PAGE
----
woman widow friend

Navigating death in our age of distraction



This post is brought to you by the letter, D

Recently I tried to think of how many people I’ve ‘spoken’ to since Michael died. In person and by phone maybe 500 or 600? Including emails, messenger chats, whats apps and all the rest, it’s probably closer to a thousand.

If I put aside my own emotions, when I talk to people for the first time since he died it has been a fascinating insight into how people express their condolences to the newly bereaved. And how people choose to talk about Death. It’s not an easy thing for any of us.

What’s been most surprising is how many of us struggle to talk about the fact that someone is actually Dead. I’ve noticed that as the time between the death and seeing/speaking to the bereaved person increases, it can be harder to know what to say. And people seem to feel more awkward expressing themselves.

The most overused phrase I hear is, of course, the inevitable, “how are you?”

Three simple words. So many ways to say it. And how on earth to answer it without upsetting the enquirer?

“Yeah, not bad thanks. I have bills and paperwork coming out of my ears, I can’t get through a yoga class without crying at least twice, I don’t know what to do with all his socks or how to begin his tax return. The sight of a vial of my blood at the GP this morning sent me into an enormous meltdown. Most days I’m dying for a glass of wine by about 3pm, just so that I can feel less. Otherwise, I’m good! How are you?”

The most awkward condolences to date came after seeing someone for the first time, 8 months after Michael’s Death. With much shoe-shuffling and limited eye contact, a pat on the shoulder, they managed to say, “Well, what a year it’s been.”

Seriously, when did we all get so scared of talking about Death? Or talking about our emotions full stop? Of course we don’t wish to upset anyone. But the less we talk openly about this stuff, I really believe, the more difficult and more awkward it becomes.

I was lucky to have some time out a few months ago and visit relatives and friends in Europe. One lifelong friend asked me how I was going and what the grief was like, having had her own grief journey losing her father a few years ago. I told her, “You know, it’s a bit like when I was really, really ill with Depression. Except now, everyone knows what’s wrong and why you look like crap. So you get a lot more hugs.”

I have experienced Depression my whole adult life. It came and went like relentless, intense, low-pressure weather systems throughout my twenties in London. Cold, grey, oppressive, sometimes howling wind, sometimes pouring rain, sometimes all at once. Friends, partners and jobs were all casualties. I have more control over it in my thirties thanks to a much healthier self-awareness and a big toolbox of self-help techniques. The products of a lot of talking therapy, a life-saving psychiatrist and hard work.

But it was always the one thing people couldn’t talk about. Obviously I wouldn’t offer it up in job interviews or meeting new friends in the pub. But in the late 90s and 2000s, it was definitely taboo. Only close friends could handle the D-word and talk openly, bravely supporting me through crippling periods that left me unable to work, socialise, look after myself properly or hold a conversation for months at a time. I really wasn’t a fun person be around when I was at my worst! So who would want to hear an honest answer to, “how are you?”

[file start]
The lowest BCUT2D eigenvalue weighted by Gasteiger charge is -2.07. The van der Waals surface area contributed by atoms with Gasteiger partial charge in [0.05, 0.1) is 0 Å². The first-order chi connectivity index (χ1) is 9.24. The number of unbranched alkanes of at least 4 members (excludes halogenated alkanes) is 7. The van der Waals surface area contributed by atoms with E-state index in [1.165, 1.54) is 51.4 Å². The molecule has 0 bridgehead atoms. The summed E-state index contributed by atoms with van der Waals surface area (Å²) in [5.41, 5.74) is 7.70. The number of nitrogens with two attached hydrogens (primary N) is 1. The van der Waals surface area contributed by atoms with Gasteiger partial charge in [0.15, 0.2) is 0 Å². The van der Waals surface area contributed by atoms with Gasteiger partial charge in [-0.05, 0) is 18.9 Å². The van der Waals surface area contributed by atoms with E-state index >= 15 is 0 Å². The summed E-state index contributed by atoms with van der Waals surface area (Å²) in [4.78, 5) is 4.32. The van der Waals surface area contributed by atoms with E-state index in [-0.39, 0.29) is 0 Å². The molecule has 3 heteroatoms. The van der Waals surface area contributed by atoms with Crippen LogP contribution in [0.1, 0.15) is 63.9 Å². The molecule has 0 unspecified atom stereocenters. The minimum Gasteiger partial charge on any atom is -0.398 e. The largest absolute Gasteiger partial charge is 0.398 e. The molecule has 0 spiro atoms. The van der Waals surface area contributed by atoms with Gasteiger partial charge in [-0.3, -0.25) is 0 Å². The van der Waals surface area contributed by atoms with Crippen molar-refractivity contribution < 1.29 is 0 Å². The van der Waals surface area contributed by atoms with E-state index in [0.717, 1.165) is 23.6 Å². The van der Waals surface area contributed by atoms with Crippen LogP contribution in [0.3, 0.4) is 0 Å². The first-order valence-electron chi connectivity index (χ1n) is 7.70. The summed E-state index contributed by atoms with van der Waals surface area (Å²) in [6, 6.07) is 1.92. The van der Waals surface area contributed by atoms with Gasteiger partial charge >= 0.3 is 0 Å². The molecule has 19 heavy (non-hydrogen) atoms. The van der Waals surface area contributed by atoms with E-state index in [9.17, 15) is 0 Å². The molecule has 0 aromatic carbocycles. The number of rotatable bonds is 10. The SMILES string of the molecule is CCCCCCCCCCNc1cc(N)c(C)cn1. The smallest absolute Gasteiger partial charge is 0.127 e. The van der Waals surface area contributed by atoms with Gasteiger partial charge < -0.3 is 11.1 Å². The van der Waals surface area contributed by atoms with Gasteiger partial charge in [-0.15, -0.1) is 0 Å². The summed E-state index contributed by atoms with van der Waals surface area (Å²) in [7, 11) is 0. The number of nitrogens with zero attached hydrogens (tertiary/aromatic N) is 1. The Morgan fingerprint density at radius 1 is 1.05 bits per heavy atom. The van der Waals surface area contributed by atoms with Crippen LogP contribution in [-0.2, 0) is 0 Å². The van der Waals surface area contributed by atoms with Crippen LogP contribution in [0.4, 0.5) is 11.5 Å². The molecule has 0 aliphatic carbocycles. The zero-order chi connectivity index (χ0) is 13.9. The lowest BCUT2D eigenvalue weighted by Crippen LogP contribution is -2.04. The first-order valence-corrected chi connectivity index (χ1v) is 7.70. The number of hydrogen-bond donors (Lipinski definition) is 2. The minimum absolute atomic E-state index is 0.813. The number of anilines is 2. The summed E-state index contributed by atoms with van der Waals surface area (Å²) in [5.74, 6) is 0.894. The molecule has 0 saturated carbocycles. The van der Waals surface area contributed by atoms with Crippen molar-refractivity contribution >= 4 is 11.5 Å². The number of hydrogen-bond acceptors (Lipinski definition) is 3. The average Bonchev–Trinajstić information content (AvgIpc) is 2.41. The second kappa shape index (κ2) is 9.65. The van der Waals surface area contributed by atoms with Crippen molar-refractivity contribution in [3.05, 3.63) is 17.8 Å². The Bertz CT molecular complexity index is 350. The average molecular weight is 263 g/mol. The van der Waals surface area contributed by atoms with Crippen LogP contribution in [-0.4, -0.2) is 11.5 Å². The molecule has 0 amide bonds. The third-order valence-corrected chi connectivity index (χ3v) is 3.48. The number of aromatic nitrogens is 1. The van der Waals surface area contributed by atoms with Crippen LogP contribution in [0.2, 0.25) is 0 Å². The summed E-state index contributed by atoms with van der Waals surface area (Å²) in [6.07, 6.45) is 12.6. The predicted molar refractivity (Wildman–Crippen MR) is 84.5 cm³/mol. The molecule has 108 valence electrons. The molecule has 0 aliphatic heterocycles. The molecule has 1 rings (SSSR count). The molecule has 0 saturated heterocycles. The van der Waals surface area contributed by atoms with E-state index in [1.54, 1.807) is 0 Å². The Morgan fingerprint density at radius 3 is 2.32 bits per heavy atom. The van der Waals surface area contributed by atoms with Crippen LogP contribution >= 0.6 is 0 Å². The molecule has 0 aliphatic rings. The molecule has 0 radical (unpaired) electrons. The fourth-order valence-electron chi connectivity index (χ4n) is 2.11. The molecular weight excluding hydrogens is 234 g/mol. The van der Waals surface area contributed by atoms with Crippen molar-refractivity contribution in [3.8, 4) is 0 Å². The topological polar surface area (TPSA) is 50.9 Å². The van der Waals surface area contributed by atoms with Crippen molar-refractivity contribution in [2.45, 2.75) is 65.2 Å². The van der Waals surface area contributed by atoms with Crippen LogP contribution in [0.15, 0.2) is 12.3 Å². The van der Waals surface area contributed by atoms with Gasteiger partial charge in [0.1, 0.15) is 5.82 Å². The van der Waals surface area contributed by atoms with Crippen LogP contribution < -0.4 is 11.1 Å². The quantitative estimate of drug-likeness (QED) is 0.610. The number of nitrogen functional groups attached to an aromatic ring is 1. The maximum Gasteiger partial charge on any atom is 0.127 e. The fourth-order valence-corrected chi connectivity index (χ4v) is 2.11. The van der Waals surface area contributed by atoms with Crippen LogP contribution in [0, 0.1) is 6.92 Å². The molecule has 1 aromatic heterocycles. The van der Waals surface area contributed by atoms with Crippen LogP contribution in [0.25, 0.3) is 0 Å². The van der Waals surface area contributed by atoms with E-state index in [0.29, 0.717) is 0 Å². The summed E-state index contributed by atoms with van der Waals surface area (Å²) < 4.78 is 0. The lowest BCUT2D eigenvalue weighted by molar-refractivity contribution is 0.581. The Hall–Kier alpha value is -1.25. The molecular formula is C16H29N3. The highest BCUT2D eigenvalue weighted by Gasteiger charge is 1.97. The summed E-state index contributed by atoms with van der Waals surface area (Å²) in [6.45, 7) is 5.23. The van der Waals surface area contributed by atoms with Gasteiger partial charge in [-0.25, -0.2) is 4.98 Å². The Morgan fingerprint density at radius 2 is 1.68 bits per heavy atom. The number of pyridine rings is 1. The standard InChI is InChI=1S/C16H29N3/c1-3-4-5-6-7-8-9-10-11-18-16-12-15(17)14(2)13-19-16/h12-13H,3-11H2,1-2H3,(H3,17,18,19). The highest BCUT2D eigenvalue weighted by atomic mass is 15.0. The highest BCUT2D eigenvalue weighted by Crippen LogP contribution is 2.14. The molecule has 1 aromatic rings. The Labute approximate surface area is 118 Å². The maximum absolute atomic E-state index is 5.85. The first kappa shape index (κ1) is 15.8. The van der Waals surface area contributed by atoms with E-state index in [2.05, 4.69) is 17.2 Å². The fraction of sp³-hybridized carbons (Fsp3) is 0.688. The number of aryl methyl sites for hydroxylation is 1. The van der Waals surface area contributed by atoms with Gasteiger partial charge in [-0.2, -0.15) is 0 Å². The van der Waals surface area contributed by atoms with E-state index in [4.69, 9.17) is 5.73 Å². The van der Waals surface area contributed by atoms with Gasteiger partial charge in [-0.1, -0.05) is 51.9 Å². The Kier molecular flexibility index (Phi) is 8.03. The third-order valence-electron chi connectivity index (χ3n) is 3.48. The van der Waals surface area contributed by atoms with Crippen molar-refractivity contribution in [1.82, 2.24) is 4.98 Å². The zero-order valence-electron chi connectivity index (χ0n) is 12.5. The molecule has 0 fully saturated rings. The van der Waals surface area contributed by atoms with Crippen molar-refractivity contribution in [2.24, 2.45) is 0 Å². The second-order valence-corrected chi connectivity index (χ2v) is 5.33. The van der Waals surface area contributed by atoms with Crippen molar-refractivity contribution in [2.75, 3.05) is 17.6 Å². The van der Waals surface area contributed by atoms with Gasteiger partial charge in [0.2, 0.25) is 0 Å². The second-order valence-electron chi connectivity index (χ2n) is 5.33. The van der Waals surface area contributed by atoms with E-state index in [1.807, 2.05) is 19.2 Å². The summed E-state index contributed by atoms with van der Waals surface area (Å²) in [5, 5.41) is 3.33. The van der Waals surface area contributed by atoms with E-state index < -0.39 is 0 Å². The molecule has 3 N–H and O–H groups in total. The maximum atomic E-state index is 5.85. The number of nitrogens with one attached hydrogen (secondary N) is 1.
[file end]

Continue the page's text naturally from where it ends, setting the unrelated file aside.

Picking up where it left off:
The stress of hiding it was like a heavy, foggy blanket on my shoulders. I never wanted to end my life, but sometimes I wanted to get hit by that bus in the street. Just so I could have a broken leg or arm and have a cast on my body. Then it would be ok to answer those three words more truthfullly. To admit that actually, I was in pain, I wasn’t “ok”  and yes, I could do with a little help.

I was guilty of not talking about Depression too with some people, especially at work. I was scared. I felt like a freak. I had so much to be grateful for in my life but still felt like I couldn’t get my shit together. As I recovered I felt more confident to talk about it openly and was pleasantly surprised by the response of most people.

In October I was in Italy for a few weeks and in Milan for a few days. Of the many stunning cathedrals and chapels in Milan, one was particularly memorable. A small 12th century chapel near a building that was formerly used as a hospital for the very poor. The entire interior of the chapel was decorated using bones and skulls that had been exhumed from a nearby mass grave. I found it very, very uncomfortable to stand among these jumbled remnants of life. Tiny skulls and femurs. Confronting me with Death, yet erected as a place of hope and worship. A place to pray for miracles and give thanks for lives saved.

Why was I so upset? Perhaps yes, Michael’s death was still so fresh. But I can’t deny how far removed from Death we are in modern, western culture. It’s something that is hidden away, hushed up, handled quietly. We don’t talk about it and I’m discovering, we often don’t prepare for it.

Michael and I both had wills. We had talked about what we did and didn’t want when it came to life support, organ donation, burials/cremation and what we wanted done with our ashes. These are tough things to discuss with our loved ones, but I’m so grateful that we had. 

Have you?

Death. Depression. Discuss…

How to help a griever

Talking to people about grief recently, the two most common statements I hear from friends, acquaintances or colleagues are;

“I just didn’t know what to say to you,” and,

“I wanted to do something but I didn’t know what to do!”

We’ve all felt like this at some point in the past. I know I have.

That painful awkwardness. The heartfelt empathy towards your friend who’s hurting so much! Combined with a wincing, shrinking knowledge that there is NOTHING you say or do could possibly comfort them right now. Plus the fear that you’ll say something silly or ‘wrong’.

I think it’s totally natural to feel those emotions and have that self-doubt! What’s important, if we really want to help a grieving friend, is how we choose to react to them.

Two very powerful aspects of our physiology and psychology as humans are our ability to feel empathy (well, most of us) and our capability to intentionally focus our attention. i.e. unlike  animals whose attention is captured in response to stimuli.